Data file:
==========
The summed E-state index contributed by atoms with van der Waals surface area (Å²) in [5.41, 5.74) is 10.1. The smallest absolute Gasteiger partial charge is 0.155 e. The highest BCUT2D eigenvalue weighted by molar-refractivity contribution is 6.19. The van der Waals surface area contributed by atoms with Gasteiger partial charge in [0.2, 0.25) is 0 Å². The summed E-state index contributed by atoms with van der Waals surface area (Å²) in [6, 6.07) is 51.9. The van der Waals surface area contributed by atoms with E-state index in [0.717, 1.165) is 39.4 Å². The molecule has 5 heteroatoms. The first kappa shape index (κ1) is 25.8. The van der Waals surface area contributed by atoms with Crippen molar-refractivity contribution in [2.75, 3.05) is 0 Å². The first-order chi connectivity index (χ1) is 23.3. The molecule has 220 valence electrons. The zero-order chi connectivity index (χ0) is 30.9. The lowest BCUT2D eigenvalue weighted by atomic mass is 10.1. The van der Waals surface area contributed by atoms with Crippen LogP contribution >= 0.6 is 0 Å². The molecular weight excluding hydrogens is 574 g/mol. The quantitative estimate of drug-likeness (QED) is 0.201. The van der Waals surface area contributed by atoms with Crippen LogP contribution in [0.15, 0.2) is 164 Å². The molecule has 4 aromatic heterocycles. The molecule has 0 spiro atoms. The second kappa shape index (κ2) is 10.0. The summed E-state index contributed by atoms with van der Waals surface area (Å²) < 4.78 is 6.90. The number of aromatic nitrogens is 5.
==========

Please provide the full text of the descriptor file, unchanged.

The summed E-state index contributed by atoms with van der Waals surface area (Å²) in [5.41, 5.74) is 10.1. The smallest absolute Gasteiger partial charge is 0.155 e. The highest BCUT2D eigenvalue weighted by molar-refractivity contribution is 6.19. The van der Waals surface area contributed by atoms with Gasteiger partial charge in [0.2, 0.25) is 0 Å². The summed E-state index contributed by atoms with van der Waals surface area (Å²) in [6, 6.07) is 51.9. The van der Waals surface area contributed by atoms with E-state index in [0.717, 1.165) is 39.4 Å². The molecule has 5 heteroatoms. The first kappa shape index (κ1) is 25.8. The van der Waals surface area contributed by atoms with Crippen molar-refractivity contribution in [2.75, 3.05) is 0 Å². The first-order chi connectivity index (χ1) is 23.3. The molecule has 220 valence electrons. The zero-order chi connectivity index (χ0) is 30.9. The lowest BCUT2D eigenvalue weighted by atomic mass is 10.1. The van der Waals surface area contributed by atoms with Crippen LogP contribution >= 0.6 is 0 Å². The molecular weight excluding hydrogens is 574 g/mol. The quantitative estimate of drug-likeness (QED) is 0.201. The van der Waals surface area contributed by atoms with Crippen LogP contribution in [0.15, 0.2) is 164 Å². The molecule has 4 aromatic heterocycles. The molecule has 0 spiro atoms. The second kappa shape index (κ2) is 10.0. The summed E-state index contributed by atoms with van der Waals surface area (Å²) < 4.78 is 6.90. The number of aromatic nitrogens is 5.